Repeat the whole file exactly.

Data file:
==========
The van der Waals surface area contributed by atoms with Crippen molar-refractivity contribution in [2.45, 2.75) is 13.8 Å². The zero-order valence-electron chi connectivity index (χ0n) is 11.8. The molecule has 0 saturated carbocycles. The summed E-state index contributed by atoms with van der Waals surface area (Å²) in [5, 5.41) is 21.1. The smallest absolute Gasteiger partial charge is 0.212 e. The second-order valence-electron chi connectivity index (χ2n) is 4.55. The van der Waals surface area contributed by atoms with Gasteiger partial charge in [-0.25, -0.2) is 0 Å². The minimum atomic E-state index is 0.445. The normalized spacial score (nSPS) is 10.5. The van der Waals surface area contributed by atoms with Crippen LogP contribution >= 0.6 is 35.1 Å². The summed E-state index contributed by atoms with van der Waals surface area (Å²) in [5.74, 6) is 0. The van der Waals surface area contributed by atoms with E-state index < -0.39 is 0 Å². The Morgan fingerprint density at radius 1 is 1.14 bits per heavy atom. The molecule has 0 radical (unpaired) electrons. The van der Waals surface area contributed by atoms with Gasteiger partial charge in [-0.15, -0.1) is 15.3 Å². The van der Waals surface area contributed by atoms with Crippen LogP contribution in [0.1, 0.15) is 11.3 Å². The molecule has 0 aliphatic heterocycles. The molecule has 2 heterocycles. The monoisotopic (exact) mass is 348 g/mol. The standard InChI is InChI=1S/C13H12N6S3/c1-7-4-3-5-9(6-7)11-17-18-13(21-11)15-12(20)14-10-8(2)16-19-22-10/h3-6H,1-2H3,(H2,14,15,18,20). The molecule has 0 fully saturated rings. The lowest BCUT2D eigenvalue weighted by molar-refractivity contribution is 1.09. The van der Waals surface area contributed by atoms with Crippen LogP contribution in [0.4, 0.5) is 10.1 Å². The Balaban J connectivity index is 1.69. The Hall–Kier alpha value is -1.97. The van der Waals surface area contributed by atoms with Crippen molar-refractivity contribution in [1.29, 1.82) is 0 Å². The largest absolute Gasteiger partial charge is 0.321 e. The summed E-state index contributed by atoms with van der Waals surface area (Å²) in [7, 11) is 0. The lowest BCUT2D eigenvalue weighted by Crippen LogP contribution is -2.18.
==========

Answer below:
The van der Waals surface area contributed by atoms with Crippen molar-refractivity contribution in [2.45, 2.75) is 13.8 Å². The zero-order valence-electron chi connectivity index (χ0n) is 11.8. The molecule has 0 saturated carbocycles. The summed E-state index contributed by atoms with van der Waals surface area (Å²) in [5, 5.41) is 21.1. The smallest absolute Gasteiger partial charge is 0.212 e. The second-order valence-electron chi connectivity index (χ2n) is 4.55. The van der Waals surface area contributed by atoms with Gasteiger partial charge in [-0.25, -0.2) is 0 Å². The minimum atomic E-state index is 0.445. The normalized spacial score (nSPS) is 10.5. The van der Waals surface area contributed by atoms with Crippen LogP contribution >= 0.6 is 35.1 Å². The summed E-state index contributed by atoms with van der Waals surface area (Å²) in [5.74, 6) is 0. The van der Waals surface area contributed by atoms with E-state index < -0.39 is 0 Å². The Morgan fingerprint density at radius 1 is 1.14 bits per heavy atom. The molecule has 0 radical (unpaired) electrons. The van der Waals surface area contributed by atoms with Gasteiger partial charge in [-0.15, -0.1) is 15.3 Å². The van der Waals surface area contributed by atoms with Crippen LogP contribution in [0.1, 0.15) is 11.3 Å². The molecule has 0 aliphatic heterocycles. The molecule has 2 heterocycles. The monoisotopic (exact) mass is 348 g/mol. The standard InChI is InChI=1S/C13H12N6S3/c1-7-4-3-5-9(6-7)11-17-18-13(21-11)15-12(20)14-10-8(2)16-19-22-10/h3-6H,1-2H3,(H2,14,15,18,20). The molecule has 0 fully saturated rings. The lowest BCUT2D eigenvalue weighted by molar-refractivity contribution is 1.09. The van der Waals surface area contributed by atoms with Crippen LogP contribution in [0.4, 0.5) is 10.1 Å². The Balaban J connectivity index is 1.69. The Hall–Kier alpha value is -1.97. The van der Waals surface area contributed by atoms with Crippen molar-refractivity contribution in [1.29, 1.82) is 0 Å². The largest absolute Gasteiger partial charge is 0.321 e. The summed E-state index contributed by atoms with van der Waals surface area (Å²) in [7, 11) is 0. The lowest BCUT2D eigenvalue weighted by Crippen LogP contribution is -2.18.